Hiring managers use social media screening to help find the best employee fit for company culture. While Human Resources (HR) gets information about a candidate’s professional experience from a resume and interview, social media screening fills in some of the gaps, checking an applicant’s presence online by searching platforms like LinkedIn, Facebook, Instagram, or blogs.
How a company approaches social media screening and checking social media posts affects the screening results significantly. An excellent social media screening plan gives employers insights into a candidate’s integrity, personality, and values. Conversely, a poorly executed search increases the risk of a bad hire. The U.S. Department of Labor estimates a bad hire costs a company 30% of the annual salary for the position in question.
Cynthia Woods, Vice President of Marketing at AccuSourceHR, shares her twenty-year expertise so readers can understand where potential risk lurks and how to mitigate it in developing a social media screening program tailor-made for your organizational needs. In addition, she explains why social media screening's role has gained importance and provides best practice recommendations.
Why Use Social Media Screening?
Woods notes that in the past, companies thought social media screening had relevance for a few sectors. For example, pharmaceutical and oil and gas industries would vet hires to see if they held strong opinions about testing drugs on animals or had intense environmental activism beliefs.
But, as Woods acknowledges, social media screening “has gained traction across all industries.” She says, “we find it creates great insights, even for staff in entry-level and non-managerial roles.”
Woods suggests three reasons HR should use best practices for social media screening:
- To validate a candidate’s online presence
- To assess a candidate’s risk to the company’s reputation
- To ensure cultural fit within the organization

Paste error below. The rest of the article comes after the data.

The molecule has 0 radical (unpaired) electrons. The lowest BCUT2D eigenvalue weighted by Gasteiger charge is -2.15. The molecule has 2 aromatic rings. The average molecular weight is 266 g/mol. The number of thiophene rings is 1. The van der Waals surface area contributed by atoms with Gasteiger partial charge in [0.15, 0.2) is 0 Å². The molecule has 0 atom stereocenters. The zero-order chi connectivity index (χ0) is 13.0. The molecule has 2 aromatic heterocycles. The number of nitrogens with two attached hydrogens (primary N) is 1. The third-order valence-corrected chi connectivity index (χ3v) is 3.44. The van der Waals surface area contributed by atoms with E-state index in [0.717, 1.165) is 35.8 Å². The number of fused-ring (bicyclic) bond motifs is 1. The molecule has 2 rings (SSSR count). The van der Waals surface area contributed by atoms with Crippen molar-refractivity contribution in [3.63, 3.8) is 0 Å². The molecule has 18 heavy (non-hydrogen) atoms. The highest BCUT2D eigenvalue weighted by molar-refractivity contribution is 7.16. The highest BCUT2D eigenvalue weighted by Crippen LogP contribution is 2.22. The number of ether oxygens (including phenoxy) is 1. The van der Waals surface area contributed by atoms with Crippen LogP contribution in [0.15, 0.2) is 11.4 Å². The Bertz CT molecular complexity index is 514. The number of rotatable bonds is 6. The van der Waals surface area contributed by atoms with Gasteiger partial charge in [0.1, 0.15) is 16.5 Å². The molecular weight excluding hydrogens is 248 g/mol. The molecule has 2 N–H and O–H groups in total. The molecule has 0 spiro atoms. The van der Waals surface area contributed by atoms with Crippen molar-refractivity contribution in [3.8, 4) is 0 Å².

Validate a Candidate’s Online Presence
Social media screening identifies patterns in a candidate’s online presence. For example, a social media search can reveal a candidate’s alcohol or substance abuse, or their thought leadership in their field.
Any social media validating a candidate’s online presence must happen in the public domain. Woods emphasizes that a hiring manager should never ask a candidate for their social media username and password, as that person could be violating the law and opening up their organization and themselves to costly litigation.
Fortunately, for most hiring managers, plenty of public data about candidates exist. The recent use of Artificial Intelligence (AI) provides insight into this information, quickly identifying the difference between innocent comments and statements that indicate true risk behavior. Algorithms can calculate distinct patterns from a candidate’s engagement in social media posting to reduce individual bias.
Woods notes AI can pick out “keywords or images in context,” such as differentiating between ”I got high hopes going to the party” from “I got high at the party.” With AI, it’s possible to search hundreds of online posts to gain a comprehensive picture of how a candidate presents online.
Assess Candidate Risk